An annual cheese-themed poetry competition is held in his adopted home of Ingersoll, Ontario.

August 17


The End of the Prayer Book Rebellion

The English reformation of religion in the sixteenth century was a notoriously top-down affair and many government mandates were met with violent resistance. During the reign of Henry VIII, the dissolution of the monasteries prompted the massive Pilgrimage of Grace when the conservative north of the country rose in defence of the monks. Caught unawares the king was forced to conciliate the rebels with sweet promises until he had assembled enough of a military force to crush them. When Henry was succeeded by his Protestant son Edward VI attempts to enforce the new religious order was also met with outrage and violence.

The Prayer Book Rebellion (or the Western Rebellion) broke out in Cornwall and Devon in 1549. There the peasantry was already upset by the imposition of new taxes, painful price inflation, and the destruction of ancient religious sites by outside commissioners. The announcement that the old Latin rite that the countrymen had worshipped with for centuries was to be replaced by the English-language Prayer Book sparked riots and mass gatherings of armed men. Local landowners took leadership of the rebellion; the city of Exeter was besieged and gentry fled to their manor houses for safety as the two western counties saw thousands of angry Catholics under arms.

Judging by the list of demands drawn up by the rebels, the rising was a combination of religious grievances and social unrest. We can see the former in these three articles:

“First we will have the general counsel and holy decrees of our forefathers observed, kept and performed, and who so ever shall speak against them, we hold them as heretics.” 

“Item we will have the Lawes of our Sovereign Lord Kyng Henry the VIII concerning the Six Articles, to be used as they were in his time.”

“Item we will have the mass in Latin, as was before, and celebrated by the priest without any man or woman communicating with them.

But the dire economic situation of what historians have called the Iron Century also led the rebels to demand that lords restrict the number of their servants and to reform landholding practices.

Though successful at first, the rebels were ultimately defeated by royal armies containing large numbers of hardened foreign mercenaries. On this day in 1549 the decisive battle of Sampford Courtney was fought. Thousands of the men of Devon and Cornwall died in battle and thousands more were rounded up and killed out of hand by government troops. This would not be the last English rebellion over religious reform.

August 16

Some pithy observations drawn from the very words of “A Curmudgeon’s Commonplace Book”.

You might as well hope to detect typographical errors in Finnegans Wake, as hope to detect factual or logical errors in Barthes, Foucault, Derrida, Heidegger, etc. It is a perfect waste of time to read authors, and wonder whether they have got things right, when there is no possible way one could tell if they had gone wrong. – David Stove, Cricket versus Republicanism, 1995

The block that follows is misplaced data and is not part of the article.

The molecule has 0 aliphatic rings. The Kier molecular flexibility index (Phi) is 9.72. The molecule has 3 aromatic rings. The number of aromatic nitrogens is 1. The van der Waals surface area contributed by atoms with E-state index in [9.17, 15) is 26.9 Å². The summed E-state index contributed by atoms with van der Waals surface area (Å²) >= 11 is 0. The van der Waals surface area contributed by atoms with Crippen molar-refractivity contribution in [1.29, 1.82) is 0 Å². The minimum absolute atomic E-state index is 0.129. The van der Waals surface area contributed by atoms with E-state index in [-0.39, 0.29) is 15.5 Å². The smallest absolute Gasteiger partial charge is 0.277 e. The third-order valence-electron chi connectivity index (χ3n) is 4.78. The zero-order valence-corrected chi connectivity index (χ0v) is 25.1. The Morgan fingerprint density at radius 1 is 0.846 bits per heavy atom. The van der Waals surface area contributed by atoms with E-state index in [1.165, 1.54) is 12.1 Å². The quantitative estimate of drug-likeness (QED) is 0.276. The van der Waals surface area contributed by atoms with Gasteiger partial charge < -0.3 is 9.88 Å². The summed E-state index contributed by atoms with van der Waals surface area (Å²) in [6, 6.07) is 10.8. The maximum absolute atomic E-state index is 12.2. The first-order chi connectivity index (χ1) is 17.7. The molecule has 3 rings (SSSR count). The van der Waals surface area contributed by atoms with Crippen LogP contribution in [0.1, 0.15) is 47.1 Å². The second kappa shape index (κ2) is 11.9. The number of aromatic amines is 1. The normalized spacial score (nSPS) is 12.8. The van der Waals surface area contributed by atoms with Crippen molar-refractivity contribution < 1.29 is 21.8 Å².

A pessimist is an optimist in full possession of the facts. – Arthur Schopenhauer (1788-1860)

It is, above all, autumn that moves the heart to tears. – Yoshida Kenko, Essays in Idleness, c. 1330

Alonso of Aragon was wont to say in commendation of old age, that age appears to be best in four things: old wood best to burn, old wine to drink, old friends to trust, and old authors to read. – Francis Bacon, Apothegms New and Old, 1625

One melancholy lesson of advancing years is the realization that you can’t make old friends. — Christopher Hitchens, Harper’s, 1999

August 15



Christians lose control of the Levant

On this day in 636 began the Battle of Yarmouk in which forces of the first Islamic Caliphate defeated a Byzantine army in what is now Syria. It was a long-held part of Byzantine strategy to avoid major winner-take-all battles but the arrival of a massive Arab army that had already rolled up Persian and Christian holdings in the Middle East forced the Byzantines to concentrate their forces. They were outmaneuvered and driven from the field leading to a rapid Islamic conquest of the eastern shore of the Mediterranean, territory that would not be regained until the First Crusade in 1099.

A plethora of other Church-related activity also took place on this day.


Frankish co-ruler Carloman retires to a monastery leaving his brother Pepin the Short in charge. Within a few years Pepin will win papal approval for deposing the Merovingian dynasty and setting up the Carolingian line. In return Pepin will invade Italy to defeat enemies of the pope and grant the Bishop of Rome the lands that become the Papal States.


Lanfanc, a Benedictine monk from Italy, will be named Archbishop of Canterbury. Working with the recently-victorious William the Conqueror he will reform the English church, cutting down on corruption and sexual immorality in the clergy. He will also resist papal pressure and avoid entangling England in the battles between church and state that raged on the Continent.


The cornerstone for the most striking of all Gothic cathedrals will be laid in Cologne. The building would house the relics of the Three Magi and be finished only in 1880.


The Knights of St John seize the island of Rhodes and use it as a base against Islamic states in the eastern Mediterranean. They will stay in their huge fortress until being driven out by Suleiman the Magnificent in 1521.


Pope Sixtus IV consecrates the Sistine Chapel.

Take the gorgeous Virtual Tour. Copy this link into your browser.

August 14

A big day for battlefield fans.

1040 Macbeth’s forces slay King Duncan

William Shakespeare was not one for historical accuracy if altering the facts could make for a better plot. His 1606 thriller Macbeth portrayed Duncan’s death as a midnight murder at the hands of the thane of Cawdor and his wife, but, in reality ,the king of Scotland was killed in a punitive raid on Macbeth territory. Serves him right.